SQL Server 2008 R2, which ships this month, allows end users to tap into the powerful business intelligence features of SQL Server via tight integration with popular Microsoft applications like Excel.
The downside, of course, is that to reap the full functionality of SQL Server 2008 R2 you also need to be running all the latest versions of Microsoft's product lines – Windows 7, Windows Server 2008 R2, Office 2010, and SharePoint 2010.
Compared with its predecessor, SQL Server 2008, the new version is more powerful, with support for up to 256 logical CPUs. And a new Unicode compression scheme, USC-2, can save up to 50% of storage requirements with Unicode data.
SQL Server 2008 R2 boasts a number of new services, including PowerPivot for Excel and SharePoint, Master Data Services, StreamInsight, ReportBuilder 3.0, Reporting Services Add-in for SharePoint, a Data-tier function in Visual Studio that enables packaging of tiered databases as part of an application, and a SQL Server Utility that manages multiple SQL Servers.
-- PowerPivot allows end users to import, manipulate, analyze and export data, as well as create reports, all using the familiar Excel interface and language.
-- Master Data Services is a new and powerful feature designed to help an organization create a structure and hierarchy for data, so that data collected and used across multiple departments, silos and databases is standardized and aligned. This ensures that different databases are interoperable.
-- StreamInsight is a new platform integrated with .Net and SQL Server for processing streams of data in parallel, allowing for many simultaneous queries running on live data.
-- The data-tier functionality in Visual Studio is designed to make it simple to create n-tier applications that use databases on the back end, and package the entire application including the database as a single unit.
-- The SQL Server Utility allows for a single management dashboard across multiple servers and databases.
Installation made easy
Installing SQL Server 2008 R2 is much easier than previous versions. The installer takes care of all prerequisites, configuring and downloading a whole bunch of stuff from Microsoft. Once the prerequisite installer runs, deploying SharePoint 2010 is straightforward, a matter of running the installer, entering a key, choosing the default install and applying updates. Finally, you run the installer for SQL Server 2008 R2. It runs through a lengthy but well-integrated process. The only thing that can't be accomplished from within the installer is creating the service accounts.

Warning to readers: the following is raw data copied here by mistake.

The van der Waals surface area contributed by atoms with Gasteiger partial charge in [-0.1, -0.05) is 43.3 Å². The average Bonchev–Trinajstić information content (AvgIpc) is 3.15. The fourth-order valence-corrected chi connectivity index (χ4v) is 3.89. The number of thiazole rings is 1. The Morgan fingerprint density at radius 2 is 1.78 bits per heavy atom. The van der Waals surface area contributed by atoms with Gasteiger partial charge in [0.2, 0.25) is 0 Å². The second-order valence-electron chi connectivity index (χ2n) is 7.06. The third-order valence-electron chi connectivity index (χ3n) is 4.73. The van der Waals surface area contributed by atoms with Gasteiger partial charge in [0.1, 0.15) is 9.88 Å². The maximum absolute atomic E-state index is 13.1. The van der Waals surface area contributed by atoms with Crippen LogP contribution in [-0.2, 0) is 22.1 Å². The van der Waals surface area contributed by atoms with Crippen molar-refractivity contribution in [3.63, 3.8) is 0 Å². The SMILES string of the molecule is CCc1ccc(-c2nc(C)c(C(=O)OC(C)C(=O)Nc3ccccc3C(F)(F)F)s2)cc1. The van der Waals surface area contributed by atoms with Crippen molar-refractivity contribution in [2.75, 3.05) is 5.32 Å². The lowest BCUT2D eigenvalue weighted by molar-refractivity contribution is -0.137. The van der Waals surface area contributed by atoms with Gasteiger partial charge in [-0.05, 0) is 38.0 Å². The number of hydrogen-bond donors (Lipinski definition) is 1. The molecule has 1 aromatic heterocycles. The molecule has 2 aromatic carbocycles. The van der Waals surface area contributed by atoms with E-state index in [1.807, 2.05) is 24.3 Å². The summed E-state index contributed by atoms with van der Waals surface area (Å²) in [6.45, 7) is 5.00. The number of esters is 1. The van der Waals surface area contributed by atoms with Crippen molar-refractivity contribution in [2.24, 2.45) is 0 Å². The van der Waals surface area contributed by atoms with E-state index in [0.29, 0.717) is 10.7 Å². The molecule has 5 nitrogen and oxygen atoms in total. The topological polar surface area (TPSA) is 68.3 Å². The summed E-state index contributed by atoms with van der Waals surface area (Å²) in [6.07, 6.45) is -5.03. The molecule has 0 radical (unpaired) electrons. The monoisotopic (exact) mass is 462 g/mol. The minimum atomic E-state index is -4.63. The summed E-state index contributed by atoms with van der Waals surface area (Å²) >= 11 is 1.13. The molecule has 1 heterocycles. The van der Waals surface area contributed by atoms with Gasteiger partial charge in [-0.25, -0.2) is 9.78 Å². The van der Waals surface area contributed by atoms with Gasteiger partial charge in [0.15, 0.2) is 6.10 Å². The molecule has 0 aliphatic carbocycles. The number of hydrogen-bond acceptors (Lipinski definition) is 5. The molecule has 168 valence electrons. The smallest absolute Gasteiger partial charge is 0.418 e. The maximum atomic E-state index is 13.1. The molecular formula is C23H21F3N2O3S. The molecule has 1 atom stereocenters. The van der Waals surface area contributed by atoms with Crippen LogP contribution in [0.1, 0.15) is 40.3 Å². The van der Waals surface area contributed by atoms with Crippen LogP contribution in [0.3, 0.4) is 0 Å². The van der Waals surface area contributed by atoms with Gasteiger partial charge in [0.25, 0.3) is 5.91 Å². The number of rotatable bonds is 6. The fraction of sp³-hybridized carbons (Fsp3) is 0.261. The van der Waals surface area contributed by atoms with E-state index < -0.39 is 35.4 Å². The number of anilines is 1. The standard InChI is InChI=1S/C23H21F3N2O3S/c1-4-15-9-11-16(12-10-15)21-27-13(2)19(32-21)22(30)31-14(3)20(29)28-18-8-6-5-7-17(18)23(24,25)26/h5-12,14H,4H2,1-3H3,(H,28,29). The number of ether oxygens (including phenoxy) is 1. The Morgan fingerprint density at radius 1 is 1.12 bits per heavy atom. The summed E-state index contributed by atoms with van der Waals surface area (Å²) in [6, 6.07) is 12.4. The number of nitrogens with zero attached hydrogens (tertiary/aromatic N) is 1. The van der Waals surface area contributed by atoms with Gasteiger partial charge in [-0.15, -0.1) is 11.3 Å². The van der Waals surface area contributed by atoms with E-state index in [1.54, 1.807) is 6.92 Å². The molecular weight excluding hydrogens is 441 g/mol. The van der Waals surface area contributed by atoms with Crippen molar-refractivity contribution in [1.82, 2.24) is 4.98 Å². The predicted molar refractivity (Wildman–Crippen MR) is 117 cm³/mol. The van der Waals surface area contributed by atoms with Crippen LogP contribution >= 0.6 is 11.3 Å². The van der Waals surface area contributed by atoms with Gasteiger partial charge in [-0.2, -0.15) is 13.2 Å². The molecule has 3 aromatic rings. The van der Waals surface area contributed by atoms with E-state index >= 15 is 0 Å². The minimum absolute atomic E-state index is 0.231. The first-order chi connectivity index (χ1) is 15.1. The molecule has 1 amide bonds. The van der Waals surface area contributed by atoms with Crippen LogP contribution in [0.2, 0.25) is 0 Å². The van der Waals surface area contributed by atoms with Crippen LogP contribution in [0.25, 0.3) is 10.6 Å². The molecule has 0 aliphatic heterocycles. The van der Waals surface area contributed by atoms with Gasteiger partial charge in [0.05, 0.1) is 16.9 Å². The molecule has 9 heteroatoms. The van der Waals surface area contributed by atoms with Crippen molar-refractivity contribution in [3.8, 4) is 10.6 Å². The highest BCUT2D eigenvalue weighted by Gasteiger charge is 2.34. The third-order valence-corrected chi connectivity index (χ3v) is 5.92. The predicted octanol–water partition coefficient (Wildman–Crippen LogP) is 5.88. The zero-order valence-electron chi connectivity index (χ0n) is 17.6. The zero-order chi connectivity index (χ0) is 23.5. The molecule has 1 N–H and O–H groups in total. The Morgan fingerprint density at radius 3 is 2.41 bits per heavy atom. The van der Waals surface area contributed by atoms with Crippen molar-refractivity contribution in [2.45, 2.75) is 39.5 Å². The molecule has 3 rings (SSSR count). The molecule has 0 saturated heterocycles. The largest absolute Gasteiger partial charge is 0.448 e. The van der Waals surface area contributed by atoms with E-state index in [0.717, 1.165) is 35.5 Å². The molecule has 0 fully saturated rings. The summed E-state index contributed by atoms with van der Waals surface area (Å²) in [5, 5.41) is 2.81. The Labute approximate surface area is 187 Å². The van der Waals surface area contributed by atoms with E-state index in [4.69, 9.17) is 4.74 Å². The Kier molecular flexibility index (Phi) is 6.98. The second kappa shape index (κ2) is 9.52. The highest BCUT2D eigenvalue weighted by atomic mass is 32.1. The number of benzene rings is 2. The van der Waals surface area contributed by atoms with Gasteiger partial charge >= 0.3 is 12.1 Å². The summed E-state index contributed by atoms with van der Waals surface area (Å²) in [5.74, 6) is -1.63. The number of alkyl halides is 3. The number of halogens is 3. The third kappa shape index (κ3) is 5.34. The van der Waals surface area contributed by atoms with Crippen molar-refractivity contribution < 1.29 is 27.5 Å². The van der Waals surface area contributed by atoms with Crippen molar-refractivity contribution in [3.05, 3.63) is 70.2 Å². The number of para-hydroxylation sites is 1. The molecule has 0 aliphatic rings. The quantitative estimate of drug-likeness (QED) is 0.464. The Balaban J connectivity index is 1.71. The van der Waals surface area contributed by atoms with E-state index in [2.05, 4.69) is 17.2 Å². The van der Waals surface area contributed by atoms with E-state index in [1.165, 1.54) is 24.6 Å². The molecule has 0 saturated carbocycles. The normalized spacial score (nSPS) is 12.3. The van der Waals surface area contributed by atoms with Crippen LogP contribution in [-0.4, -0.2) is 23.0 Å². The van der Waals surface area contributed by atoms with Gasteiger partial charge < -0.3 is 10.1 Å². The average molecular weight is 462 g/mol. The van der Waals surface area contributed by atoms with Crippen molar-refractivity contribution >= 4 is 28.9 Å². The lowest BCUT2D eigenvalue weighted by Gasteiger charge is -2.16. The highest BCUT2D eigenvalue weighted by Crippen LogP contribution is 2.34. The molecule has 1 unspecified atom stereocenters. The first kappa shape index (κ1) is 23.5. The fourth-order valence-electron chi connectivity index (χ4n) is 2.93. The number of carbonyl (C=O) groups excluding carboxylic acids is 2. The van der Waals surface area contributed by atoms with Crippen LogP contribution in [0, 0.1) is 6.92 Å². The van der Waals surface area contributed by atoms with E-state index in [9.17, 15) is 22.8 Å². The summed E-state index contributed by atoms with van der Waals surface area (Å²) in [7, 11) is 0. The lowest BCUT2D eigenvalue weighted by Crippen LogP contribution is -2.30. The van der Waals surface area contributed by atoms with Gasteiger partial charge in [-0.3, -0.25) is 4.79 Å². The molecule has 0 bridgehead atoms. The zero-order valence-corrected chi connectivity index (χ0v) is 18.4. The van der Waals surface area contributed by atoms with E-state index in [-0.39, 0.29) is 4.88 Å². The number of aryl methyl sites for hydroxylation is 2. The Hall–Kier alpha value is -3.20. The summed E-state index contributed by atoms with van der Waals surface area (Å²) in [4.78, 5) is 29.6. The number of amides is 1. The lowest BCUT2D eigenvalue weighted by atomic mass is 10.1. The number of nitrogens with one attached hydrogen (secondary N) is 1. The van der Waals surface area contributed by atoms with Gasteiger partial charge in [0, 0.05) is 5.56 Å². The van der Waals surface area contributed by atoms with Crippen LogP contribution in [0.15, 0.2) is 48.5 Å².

A reboot completes the overall process. Afterwards, there are a large number of new applications available, including Microsoft SharePoint 2010, Microsoft SQL Server 2008 R2, the SQL Server Business Intelligence Development Studio, the Analysis Services Deployment Wizard, the Master Data Services Configuration Manager, the Report Builder 3.0 and Microsoft Visual Studio 2008.
The overall suite of tools is easy to use, and especially stresses the ability of the end user to apply basic tools they're already familiar with to create business intelligence applications.
Business intelligence is a major problem for many managers – there's lots of data available, but finding the significant bits and manipulating that data can be difficult. PowerPivot and Excel 2010 allow managers to use a familiar tool to get BI from even very large sets of data.
During my testing, PowerPivot imported 4 million rows from the Microsoft test database. Microsoft says that with enough memory, 100 million rows can be imported. One can use Excel to import data, format the data, and put it into databases. Files can also be exported to SharePoint and shared. Data in SharePoint is connected to the back-end database – any updates to the data are reflected in the SharePoint site.